Are Red Apples Sweeter Than Green Apples?

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Updated on Apr 14, 2014

Difficulty of Project (Easy, Medium, Hard)

Easy

Grade Level (Elementary, Middle, High School)

Middle School

Cost (Approximate Cost)

$2-$10

Safety Issues

The project requires the use of a sharp knife to cut apples a designated supervisor such as a parent or guardian should supervise this project.

Material Availability

Materials such as the apples are readily available at the grocery store and pH strips can be purchased from chemical supply company or local hardware store.

Approximate Time Required to Complete the Project (Hours, days, weeks?)

1 – 5 days

Objective

To obtain quantitative evidence to support the age old myth, red apples are sweeter than green apples.

The project goals include identification of the pH for apples of varying shades of red and green and to relate the pH of the apples to their sweetness.

pH paper

Green apples

Red apples

Yellow apples

Introduction

The pH of a substance is a measure of a substances hydrogen ion concentration. With increased hydrogen ions, the substance becomes more acidic. Acidic substances are characteristically sweeter than less acidic substances. The pH of a substance ranges from pH 1 through 14, with acids characterized by a pH between 1 and 7 and alkaline compounds characterized by a pH between 7 and 14. In this experiment it is proposed the sweeter the apple the more acidic the apple and the lower the pH of the apple.

What substances make up organic fruit and vegetables?

What is the nutritional difference between red and green apples?

What makes a substance sweet?

How can sweetness be measured?

What is the pH scale?

What is hydronium ion concentration?

Acid
Alkaline
Base
Concentration
Hydronium ion
Indicators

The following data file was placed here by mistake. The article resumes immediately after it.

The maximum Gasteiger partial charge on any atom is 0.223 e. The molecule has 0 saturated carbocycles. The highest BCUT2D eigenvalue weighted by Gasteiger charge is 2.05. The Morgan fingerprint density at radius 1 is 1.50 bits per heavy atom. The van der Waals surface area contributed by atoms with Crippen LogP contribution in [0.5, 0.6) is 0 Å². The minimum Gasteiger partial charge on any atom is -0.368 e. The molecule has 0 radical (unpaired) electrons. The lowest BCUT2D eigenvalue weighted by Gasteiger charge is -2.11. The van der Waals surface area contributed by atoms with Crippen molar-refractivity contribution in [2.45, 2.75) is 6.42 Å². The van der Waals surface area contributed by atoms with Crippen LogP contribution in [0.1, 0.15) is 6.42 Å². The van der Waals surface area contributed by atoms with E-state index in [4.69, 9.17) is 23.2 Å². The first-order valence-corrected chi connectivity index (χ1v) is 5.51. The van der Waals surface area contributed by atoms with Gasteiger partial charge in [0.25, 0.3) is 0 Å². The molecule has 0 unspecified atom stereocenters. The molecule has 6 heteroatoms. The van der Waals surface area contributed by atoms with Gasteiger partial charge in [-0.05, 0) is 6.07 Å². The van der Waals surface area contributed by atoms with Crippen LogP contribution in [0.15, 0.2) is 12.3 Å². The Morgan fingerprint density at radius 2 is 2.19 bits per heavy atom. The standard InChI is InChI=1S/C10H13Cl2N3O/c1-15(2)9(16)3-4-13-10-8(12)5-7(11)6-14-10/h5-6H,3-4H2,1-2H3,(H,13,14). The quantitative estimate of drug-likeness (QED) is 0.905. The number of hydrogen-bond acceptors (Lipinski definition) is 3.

pH

  1. Select at least five different apples for the purpose of testing. The apples should be light green, dark green, light red, dark red and yellow.
  2. Select two apples of each color for experimentation.
  3. Slice each of the 10 apples.
  4. Place a strip of pH paper on the surface of the apple slices. The pH paper should stick to the inside of the apple and change color in response to the apples wet interior. Do not place the pH paper on the outside skin of the apple. The outside skin of the apple is dry and will not change the color of the pH paper.
  5. Record the shade of the apple and its corresponding hydronium ion concentration, pH.
  6. Repeat the experiment to record the hydronium ion concentration or pH of other slices from the same apple and the pH of the second apple of the same color.

Bibliography

Christine Ryder Combs, B.A. Honors Biochemistry, teaches high school Chemistry and Biology and serves as her school's science fair coordinator and science club sponsor. Since the development of an intensive science research program at her school, Christine has been nominated as an exemplary science teacher and has won awards for exemplary student participation at the regional science fair and recognized as teacher of the year.

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